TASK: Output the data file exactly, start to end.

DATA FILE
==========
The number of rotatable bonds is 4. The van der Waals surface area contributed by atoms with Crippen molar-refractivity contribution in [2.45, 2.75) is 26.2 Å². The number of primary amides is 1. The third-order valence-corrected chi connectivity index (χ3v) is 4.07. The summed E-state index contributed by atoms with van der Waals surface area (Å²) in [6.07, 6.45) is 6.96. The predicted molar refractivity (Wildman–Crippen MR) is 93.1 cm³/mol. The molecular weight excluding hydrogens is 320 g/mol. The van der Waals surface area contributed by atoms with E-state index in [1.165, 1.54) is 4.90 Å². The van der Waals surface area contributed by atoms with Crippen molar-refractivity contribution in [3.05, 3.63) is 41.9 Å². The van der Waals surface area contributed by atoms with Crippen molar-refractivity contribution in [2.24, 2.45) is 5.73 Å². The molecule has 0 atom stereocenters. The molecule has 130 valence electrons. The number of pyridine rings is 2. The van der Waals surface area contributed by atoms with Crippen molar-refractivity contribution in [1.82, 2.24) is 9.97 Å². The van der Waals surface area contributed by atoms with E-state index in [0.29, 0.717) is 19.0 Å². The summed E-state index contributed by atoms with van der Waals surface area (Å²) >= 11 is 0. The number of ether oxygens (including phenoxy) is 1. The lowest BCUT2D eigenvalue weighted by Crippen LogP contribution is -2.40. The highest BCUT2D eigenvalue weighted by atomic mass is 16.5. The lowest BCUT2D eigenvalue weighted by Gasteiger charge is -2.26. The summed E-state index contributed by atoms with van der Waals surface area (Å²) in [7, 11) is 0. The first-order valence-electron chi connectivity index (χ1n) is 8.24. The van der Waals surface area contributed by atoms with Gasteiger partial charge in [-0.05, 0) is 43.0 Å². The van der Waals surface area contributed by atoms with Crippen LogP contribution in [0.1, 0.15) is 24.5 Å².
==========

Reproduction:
The number of rotatable bonds is 4. The van der Waals surface area contributed by atoms with Crippen molar-refractivity contribution in [2.45, 2.75) is 26.2 Å². The number of primary amides is 1. The third-order valence-corrected chi connectivity index (χ3v) is 4.07. The summed E-state index contributed by atoms with van der Waals surface area (Å²) in [6.07, 6.45) is 6.96. The predicted molar refractivity (Wildman–Crippen MR) is 93.1 cm³/mol. The molecular weight excluding hydrogens is 320 g/mol. The van der Waals surface area contributed by atoms with E-state index in [1.165, 1.54) is 4.90 Å². The van der Waals surface area contributed by atoms with Crippen molar-refractivity contribution in [3.05, 3.63) is 41.9 Å². The van der Waals surface area contributed by atoms with Crippen molar-refractivity contribution in [2.24, 2.45) is 5.73 Å². The molecule has 0 atom stereocenters. The molecule has 130 valence electrons. The number of pyridine rings is 2. The van der Waals surface area contributed by atoms with Crippen molar-refractivity contribution in [1.82, 2.24) is 9.97 Å². The van der Waals surface area contributed by atoms with E-state index in [0.29, 0.717) is 19.0 Å². The summed E-state index contributed by atoms with van der Waals surface area (Å²) >= 11 is 0. The number of ether oxygens (including phenoxy) is 1. The lowest BCUT2D eigenvalue weighted by Crippen LogP contribution is -2.40. The highest BCUT2D eigenvalue weighted by atomic mass is 16.5. The lowest BCUT2D eigenvalue weighted by Gasteiger charge is -2.26. The summed E-state index contributed by atoms with van der Waals surface area (Å²) in [7, 11) is 0. The first-order valence-electron chi connectivity index (χ1n) is 8.24. The van der Waals surface area contributed by atoms with Gasteiger partial charge in [-0.05, 0) is 43.0 Å². The van der Waals surface area contributed by atoms with Crippen LogP contribution in [0.1, 0.15) is 24.5 Å².